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Santa Monica Pier Beach Makes "Bummer" List, Again


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By Jorge Casuso

June 8, 2018 -- For the sixth year in a row, the beach around the Santa Monica Pier was named one of the ten most polluted beaches in California, according to Heal the Bay's 2018 report card released Thursday.

The Pier Beach ranked seventh on the list of "Top 10 Beach Bummers," marking the seventh time it makes the list in the past ten years.

The Pier Beach received an F during wet weather, and fared nearly as poorly during dry weather, scoring a D during the summer and an F during the winter dry weather, according to the report.

Santa Monica Pier
Santa Monica Pier (Courtesy Heal the Bay)

The beach near the Pico/Kenter storm drain and the Ocean Park Beach at the Ashland Avenue drain also received an F during wet weather, although both beaches received an A+ during the summer and and A during the winter dry weather.

"The poor wet weather grades compared to dry weather grades demonstrates the impact of stormwater runoff on beach water quality," the report said.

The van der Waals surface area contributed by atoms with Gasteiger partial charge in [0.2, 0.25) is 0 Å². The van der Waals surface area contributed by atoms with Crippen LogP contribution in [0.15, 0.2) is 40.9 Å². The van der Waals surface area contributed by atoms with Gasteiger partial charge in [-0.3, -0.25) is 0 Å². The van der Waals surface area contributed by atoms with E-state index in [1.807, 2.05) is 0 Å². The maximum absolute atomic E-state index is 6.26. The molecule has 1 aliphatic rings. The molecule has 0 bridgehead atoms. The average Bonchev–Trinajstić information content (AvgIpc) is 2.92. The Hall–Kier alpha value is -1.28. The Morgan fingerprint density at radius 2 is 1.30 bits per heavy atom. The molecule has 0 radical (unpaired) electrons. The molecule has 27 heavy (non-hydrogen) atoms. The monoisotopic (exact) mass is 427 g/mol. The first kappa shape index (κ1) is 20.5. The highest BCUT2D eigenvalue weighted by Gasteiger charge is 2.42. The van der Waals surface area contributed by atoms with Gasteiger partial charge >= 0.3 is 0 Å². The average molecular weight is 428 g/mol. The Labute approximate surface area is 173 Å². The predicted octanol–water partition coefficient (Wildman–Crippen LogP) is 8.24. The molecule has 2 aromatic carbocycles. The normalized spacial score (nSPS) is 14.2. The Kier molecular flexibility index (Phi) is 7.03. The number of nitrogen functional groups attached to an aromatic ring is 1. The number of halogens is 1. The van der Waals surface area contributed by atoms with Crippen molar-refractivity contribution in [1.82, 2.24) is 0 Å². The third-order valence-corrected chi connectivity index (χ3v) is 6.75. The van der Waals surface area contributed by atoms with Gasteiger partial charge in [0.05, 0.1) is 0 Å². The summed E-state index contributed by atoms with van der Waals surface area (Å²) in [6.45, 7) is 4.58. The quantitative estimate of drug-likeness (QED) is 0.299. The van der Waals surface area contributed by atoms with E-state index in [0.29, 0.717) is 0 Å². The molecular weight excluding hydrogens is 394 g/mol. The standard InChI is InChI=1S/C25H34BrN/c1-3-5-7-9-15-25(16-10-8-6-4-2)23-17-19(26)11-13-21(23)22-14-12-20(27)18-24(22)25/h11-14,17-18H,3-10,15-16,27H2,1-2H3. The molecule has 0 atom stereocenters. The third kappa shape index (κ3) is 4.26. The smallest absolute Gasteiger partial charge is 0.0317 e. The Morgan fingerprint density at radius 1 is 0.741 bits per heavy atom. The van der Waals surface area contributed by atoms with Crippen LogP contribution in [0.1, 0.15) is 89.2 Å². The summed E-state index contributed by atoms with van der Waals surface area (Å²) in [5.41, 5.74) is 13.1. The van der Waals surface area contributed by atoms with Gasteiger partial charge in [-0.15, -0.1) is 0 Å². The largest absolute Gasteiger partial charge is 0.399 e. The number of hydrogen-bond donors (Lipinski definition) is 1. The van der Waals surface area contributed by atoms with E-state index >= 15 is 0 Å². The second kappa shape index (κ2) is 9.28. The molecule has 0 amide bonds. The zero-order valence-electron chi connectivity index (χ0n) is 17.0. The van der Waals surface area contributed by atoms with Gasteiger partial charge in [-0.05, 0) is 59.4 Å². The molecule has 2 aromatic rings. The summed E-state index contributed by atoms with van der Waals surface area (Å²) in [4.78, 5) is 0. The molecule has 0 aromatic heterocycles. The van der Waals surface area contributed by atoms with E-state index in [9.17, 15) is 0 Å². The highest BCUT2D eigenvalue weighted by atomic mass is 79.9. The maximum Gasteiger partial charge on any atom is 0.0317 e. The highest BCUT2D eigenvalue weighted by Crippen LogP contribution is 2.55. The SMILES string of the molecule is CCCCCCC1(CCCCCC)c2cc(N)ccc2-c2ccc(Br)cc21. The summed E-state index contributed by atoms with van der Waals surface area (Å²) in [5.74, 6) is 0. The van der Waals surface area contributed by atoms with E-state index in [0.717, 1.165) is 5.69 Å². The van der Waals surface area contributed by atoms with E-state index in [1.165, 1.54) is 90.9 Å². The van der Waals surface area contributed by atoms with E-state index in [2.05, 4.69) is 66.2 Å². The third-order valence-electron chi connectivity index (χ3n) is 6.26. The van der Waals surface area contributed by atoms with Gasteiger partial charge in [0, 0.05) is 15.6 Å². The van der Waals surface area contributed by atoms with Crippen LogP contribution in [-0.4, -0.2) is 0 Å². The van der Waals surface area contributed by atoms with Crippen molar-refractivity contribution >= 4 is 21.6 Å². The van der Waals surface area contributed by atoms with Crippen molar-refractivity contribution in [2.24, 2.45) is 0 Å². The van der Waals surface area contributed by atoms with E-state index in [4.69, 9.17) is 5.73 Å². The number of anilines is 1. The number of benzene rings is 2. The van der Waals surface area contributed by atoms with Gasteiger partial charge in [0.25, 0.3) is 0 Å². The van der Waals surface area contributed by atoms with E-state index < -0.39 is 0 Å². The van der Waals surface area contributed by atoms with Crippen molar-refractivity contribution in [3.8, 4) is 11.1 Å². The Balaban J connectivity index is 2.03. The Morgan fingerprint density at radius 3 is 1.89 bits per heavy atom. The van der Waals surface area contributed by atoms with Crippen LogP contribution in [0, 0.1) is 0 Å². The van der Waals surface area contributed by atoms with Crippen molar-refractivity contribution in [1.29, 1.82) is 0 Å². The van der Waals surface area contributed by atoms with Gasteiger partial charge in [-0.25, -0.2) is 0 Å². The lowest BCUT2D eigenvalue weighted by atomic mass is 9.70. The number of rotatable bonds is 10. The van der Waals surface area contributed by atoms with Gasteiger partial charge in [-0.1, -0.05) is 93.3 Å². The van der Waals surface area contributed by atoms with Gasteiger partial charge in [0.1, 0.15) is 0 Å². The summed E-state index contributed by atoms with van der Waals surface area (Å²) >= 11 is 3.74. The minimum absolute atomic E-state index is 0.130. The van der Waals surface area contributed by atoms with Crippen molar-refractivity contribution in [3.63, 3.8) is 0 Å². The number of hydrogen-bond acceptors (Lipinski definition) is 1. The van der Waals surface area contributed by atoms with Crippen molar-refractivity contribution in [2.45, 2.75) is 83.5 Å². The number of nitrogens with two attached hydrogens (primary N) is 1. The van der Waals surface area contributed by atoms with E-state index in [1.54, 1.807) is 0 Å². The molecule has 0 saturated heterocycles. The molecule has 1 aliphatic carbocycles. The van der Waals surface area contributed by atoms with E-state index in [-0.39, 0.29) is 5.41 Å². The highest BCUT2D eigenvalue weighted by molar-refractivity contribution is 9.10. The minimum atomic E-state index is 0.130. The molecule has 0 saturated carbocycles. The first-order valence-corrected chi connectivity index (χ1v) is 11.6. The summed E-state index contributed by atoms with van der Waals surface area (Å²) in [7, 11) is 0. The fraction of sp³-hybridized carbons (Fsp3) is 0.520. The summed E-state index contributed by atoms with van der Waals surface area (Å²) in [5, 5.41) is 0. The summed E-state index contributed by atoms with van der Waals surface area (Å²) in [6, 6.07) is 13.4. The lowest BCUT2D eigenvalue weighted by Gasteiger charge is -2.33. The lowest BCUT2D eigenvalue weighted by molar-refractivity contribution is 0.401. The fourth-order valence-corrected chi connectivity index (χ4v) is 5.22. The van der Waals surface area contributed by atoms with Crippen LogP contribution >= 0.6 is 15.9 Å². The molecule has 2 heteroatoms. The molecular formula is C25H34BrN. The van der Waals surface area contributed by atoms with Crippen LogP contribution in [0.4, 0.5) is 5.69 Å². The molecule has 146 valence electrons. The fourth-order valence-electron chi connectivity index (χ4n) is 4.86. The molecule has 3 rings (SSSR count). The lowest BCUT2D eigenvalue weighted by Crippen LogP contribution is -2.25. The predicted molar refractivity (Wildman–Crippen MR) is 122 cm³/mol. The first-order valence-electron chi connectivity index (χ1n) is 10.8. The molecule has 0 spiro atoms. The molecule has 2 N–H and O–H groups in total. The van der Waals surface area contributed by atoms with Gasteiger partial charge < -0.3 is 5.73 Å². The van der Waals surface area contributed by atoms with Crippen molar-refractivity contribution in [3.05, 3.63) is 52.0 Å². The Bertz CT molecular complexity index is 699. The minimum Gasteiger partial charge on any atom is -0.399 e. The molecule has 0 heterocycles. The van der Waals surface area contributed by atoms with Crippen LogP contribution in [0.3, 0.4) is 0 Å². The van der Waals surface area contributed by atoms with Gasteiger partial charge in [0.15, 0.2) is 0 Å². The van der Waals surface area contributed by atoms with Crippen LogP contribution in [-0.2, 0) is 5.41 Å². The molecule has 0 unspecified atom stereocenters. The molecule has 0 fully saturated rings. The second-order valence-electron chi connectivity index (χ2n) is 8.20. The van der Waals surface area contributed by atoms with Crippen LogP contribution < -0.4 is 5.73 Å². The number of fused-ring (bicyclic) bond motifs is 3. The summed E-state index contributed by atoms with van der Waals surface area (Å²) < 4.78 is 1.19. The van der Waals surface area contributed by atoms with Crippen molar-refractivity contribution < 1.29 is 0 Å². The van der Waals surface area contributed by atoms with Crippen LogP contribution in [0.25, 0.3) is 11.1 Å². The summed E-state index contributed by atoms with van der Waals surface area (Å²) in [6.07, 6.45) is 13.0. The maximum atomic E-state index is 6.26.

The Santa Monica beaches at the Montana Avenue drain, the Wilshire Boulevard drain and at Strand Street in front of the restrooms all received A+ grades during wet winter weather.

The three beaches also received A+ grades during dry summer weather and A grades during dry winer weather.

"After a remarkably wet winter in 2017, California experienced less than average rainfall this year," the report said. "Less rain meant wet weather beach grades saw overall improvements throughout the state.

"While summer dry weather grades were also excellent, winter dry weather grades were worse than the five-year average."

Rainfall flushes pollutants from streets and roadways into the ocean, increasing the risk of "contracting illnesses such as ear infections, upper respiratory infections, skin rashes, and the stomach flu, Heal the Bay officials said.

Swimmers should stay out of the water for at least three days following at least 0.10 inches of rain, according to California coastal Health Departments and Heal the Bay.

Last year, the Santa Monica Pier Beach was the sixth-worst offender on the Beach Bummer list ("Santa Monica Pier Remains on Heal the Bay’s Beach Bummer List," June 16, 2017).

It earned an F during wet weather and dry winter conditions and a D during dry summer weather from April to October. In 2016, the Pier Beaach was ranked fifth.

“Despite many projects to improve beach water quality, the Santa Monica Pier continues to be a mainstay on the Beach Bummer list,” Heal the Bay’s report said last year.

“Moist conditions under the Pier, flocks of birds and storm drain runoff are the likely culprits.”


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